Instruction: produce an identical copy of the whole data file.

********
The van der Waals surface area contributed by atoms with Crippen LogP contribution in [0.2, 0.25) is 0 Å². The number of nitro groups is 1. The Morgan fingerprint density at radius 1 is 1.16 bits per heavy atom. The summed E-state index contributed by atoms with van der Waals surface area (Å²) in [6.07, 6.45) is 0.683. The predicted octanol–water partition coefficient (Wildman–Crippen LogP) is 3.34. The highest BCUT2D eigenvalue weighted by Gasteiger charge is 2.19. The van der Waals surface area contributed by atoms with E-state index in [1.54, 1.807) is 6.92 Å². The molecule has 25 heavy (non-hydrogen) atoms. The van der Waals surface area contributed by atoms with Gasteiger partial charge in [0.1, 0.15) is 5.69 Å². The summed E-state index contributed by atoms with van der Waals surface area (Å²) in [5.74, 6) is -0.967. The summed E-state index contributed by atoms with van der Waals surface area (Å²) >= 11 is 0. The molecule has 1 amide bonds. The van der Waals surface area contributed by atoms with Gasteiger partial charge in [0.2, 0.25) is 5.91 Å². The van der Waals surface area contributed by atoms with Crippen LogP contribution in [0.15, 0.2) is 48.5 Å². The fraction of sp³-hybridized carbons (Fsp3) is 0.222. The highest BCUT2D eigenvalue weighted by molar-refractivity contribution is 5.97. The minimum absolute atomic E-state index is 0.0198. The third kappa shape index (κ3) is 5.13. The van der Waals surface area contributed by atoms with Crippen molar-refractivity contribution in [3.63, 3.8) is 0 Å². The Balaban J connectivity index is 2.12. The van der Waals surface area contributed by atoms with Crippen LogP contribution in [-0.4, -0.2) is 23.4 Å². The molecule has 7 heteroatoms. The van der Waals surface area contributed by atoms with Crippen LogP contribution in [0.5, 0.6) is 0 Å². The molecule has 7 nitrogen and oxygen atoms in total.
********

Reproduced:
The van der Waals surface area contributed by atoms with Crippen LogP contribution in [0.2, 0.25) is 0 Å². The number of nitro groups is 1. The Morgan fingerprint density at radius 1 is 1.16 bits per heavy atom. The summed E-state index contributed by atoms with van der Waals surface area (Å²) in [6.07, 6.45) is 0.683. The predicted octanol–water partition coefficient (Wildman–Crippen LogP) is 3.34. The highest BCUT2D eigenvalue weighted by Gasteiger charge is 2.19. The van der Waals surface area contributed by atoms with E-state index in [1.54, 1.807) is 6.92 Å². The molecule has 25 heavy (non-hydrogen) atoms. The van der Waals surface area contributed by atoms with Gasteiger partial charge in [0.1, 0.15) is 5.69 Å². The summed E-state index contributed by atoms with van der Waals surface area (Å²) in [5.74, 6) is -0.967. The summed E-state index contributed by atoms with van der Waals surface area (Å²) >= 11 is 0. The molecule has 1 amide bonds. The van der Waals surface area contributed by atoms with Gasteiger partial charge in [0.2, 0.25) is 5.91 Å². The van der Waals surface area contributed by atoms with Crippen LogP contribution in [0.15, 0.2) is 48.5 Å². The fraction of sp³-hybridized carbons (Fsp3) is 0.222. The highest BCUT2D eigenvalue weighted by molar-refractivity contribution is 5.97. The minimum absolute atomic E-state index is 0.0198. The third kappa shape index (κ3) is 5.13. The van der Waals surface area contributed by atoms with Crippen molar-refractivity contribution in [3.63, 3.8) is 0 Å². The Balaban J connectivity index is 2.12. The van der Waals surface area contributed by atoms with Crippen LogP contribution in [-0.4, -0.2) is 23.4 Å². The molecule has 7 heteroatoms. The van der Waals surface area contributed by atoms with Crippen LogP contribution in [0.5, 0.6) is 0 Å². The molecule has 7 nitrogen and oxygen atoms in total.